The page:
Most of these studies were retrospective [33,34,39] and therefore liable to substandard documentation. The prospective studies [20,32], however, were also retrospective in nature since CYP2D6 genotyping has been performed after the relapse had eventuated. Nonparametric analyses and substantial overlaps in the patients’ data were also reported in the following studies [10,33-35]. Nevertheless, two prospective yet small studies [36,38] and two large trials (n>1300) [35,40] have reported statistically strong correlation between CYP2D6 genotype and clinical outcome in patients with breast cancer taking tamoxifen. Although some studies assessed overall survival outcomes [34,39], the trials were mostly non-randomized and failed to show a statistically significant correlation between overall survival and CYP2D6 genotype and whether this association varies by therapy type. In the metastatic setting, however, a significant association was observed but the study was small and the evidence was equivocal and limited . The small sample size and the low coverage of alleles genotyped in most of these studies have diminished the reliability of the tests and reduced the ability to identify false positive results. The insufficient allelic coverage can cause patient misclassification. However, it can be argued that a clear bias toward positive results was observed with higher allelic coverage . Furthermore, the inclusion of ER/PR-negative patients, who do not response to tamoxifen, might have resulted in underestimation of the impact of genotype on clinical outcome and potentially false negative results in some studies [28,41]. These studies have also assumed that CYP2D6 genotype has no impact on clinical outcomes in women with breast cancer who are not taking tamoxifen. The apparent disparity in the ethnic composition, sample size, study design, methodologies, therapeutic regimens, adherence to treatment, co-treatments with CYP2D6 inhibitors and the inconsistent inclusion criteria of the majority of these trials can partly explain the controversial results and render comparison difficult. This has been further complicated by the inconsistent genotype-phenotype assignment and extensive heterogeneity in definition of outcome, as many measured the recurrence or disease-free survival but only a very few assessed the overall survival. More importantly, none of these studies has suggested detailed therapeutic paradigms, or addressed the potential consequences of CYP2D6 testing-based guidance on individuals with phenotypes determined incorrectly.
In contrast, two studies (n=226 and n=677) reported conflicting findings and demonstrated significantly reverse association between clinical outcome of tamoxifen and low activity CYP2D6 genotype [42,43]. It can, however, be argued that using a high dose of tamoxifen in these trials [42,43] might have normalized the low CYP2D6 activity in PMs and IMs. Analyses from two of the most influential large prospective randomized studies (n=1243 and n=588), BIG 1-98 and ATAC, found a near-null correlation between CYP2D6 genotype and breast cancer prognosis in tamoxifen-treated women, and provided statistically strong evidence of the opposite [7,44]. However, this null association was also unexplainably observed in the patients receiving tamoxifen in combination with other anti-tumour agents . It has been suggested that the DNA extracted from formalin-fixed paraffinembedded tumour tissues used in these studies instead of germline DNA [7,44] has potentially led to erroneous genotyping due to the presence of loss of heterozygosity (LOH) at the unstable CYP2D6 locus in breast tumour DNA. This bias was detected by the massive deviation from Hardy-Weinberg equilibrium (i.e. expected versus observed allelic frequencies) [ 46-49]. However, departure from Hardy-Weinberg equilibrium has not been reported in several trials using DNA derived from breast tumour–infiltrated tissues . Even though germline DNA was used or blood samples with (LOH) were excluded, no positive association between genetic variations of CYP2D6 and tamoxifen efficacy was observed [51-53]. Therefore, results from the abovementioned studies [7,44] can be considered valid and should be included in evaluating the value of CYP2D6 genotyping in tamoxifen therapy [38,50,54-56].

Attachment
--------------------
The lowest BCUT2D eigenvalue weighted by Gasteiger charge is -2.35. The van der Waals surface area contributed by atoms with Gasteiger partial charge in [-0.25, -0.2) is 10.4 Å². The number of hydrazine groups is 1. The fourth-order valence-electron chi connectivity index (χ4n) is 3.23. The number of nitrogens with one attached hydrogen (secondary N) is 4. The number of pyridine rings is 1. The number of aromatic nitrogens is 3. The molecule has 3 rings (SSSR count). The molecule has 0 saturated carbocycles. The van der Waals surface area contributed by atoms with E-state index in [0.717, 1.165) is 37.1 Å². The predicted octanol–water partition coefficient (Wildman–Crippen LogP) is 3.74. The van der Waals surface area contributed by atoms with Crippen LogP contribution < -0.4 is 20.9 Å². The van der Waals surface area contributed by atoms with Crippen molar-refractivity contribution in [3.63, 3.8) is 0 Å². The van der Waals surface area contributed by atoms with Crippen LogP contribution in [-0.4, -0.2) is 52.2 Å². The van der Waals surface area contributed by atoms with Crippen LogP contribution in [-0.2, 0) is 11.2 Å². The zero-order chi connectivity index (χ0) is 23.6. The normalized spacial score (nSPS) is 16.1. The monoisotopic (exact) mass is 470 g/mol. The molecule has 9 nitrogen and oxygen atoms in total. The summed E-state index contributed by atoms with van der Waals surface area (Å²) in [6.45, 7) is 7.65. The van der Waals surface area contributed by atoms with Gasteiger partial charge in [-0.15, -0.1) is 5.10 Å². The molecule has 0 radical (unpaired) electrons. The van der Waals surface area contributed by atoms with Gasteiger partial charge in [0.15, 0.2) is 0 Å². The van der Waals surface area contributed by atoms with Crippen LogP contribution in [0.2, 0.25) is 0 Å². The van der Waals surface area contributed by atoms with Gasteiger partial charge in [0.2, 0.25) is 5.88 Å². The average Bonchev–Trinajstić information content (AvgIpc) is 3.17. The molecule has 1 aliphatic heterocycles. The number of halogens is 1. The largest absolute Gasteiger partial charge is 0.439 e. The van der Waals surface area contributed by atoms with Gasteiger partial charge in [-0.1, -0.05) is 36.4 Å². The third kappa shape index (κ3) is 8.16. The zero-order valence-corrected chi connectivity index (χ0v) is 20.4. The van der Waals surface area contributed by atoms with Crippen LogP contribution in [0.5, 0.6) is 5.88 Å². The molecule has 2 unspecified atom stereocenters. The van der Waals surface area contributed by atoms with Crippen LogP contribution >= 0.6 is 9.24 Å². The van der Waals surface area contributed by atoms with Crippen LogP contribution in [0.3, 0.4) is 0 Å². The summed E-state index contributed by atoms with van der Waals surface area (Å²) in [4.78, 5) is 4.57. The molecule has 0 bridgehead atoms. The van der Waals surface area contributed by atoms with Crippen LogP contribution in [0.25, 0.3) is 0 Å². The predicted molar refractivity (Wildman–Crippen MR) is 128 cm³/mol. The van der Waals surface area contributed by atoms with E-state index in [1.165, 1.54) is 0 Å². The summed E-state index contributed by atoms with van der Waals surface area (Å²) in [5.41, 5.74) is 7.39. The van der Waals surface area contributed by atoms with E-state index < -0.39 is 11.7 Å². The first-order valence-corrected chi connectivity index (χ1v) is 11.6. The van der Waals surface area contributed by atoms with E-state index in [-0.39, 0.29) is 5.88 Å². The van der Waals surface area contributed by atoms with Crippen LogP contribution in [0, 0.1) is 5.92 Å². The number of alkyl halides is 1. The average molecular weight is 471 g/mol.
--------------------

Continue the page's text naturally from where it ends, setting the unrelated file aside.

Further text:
To date, there are no standards to validate quality of pharmacogenetic association. “Validation of a true pharmacogenetic association, demonstration of so-called ‘clinical validity’, should be conducted in prospective clinical studies that are larger, have more homogeneous patients and treatment and systematically collect outcomes data” .
Even though it has been recognized that there are certain circumstances in which CYP2D6 genotyping can be helpful for tamoxifen dose adjustment or consideration of alternative treatment , CYP2D6 testing is not currently recommended for women for whom tamoxifen treatment is being considered.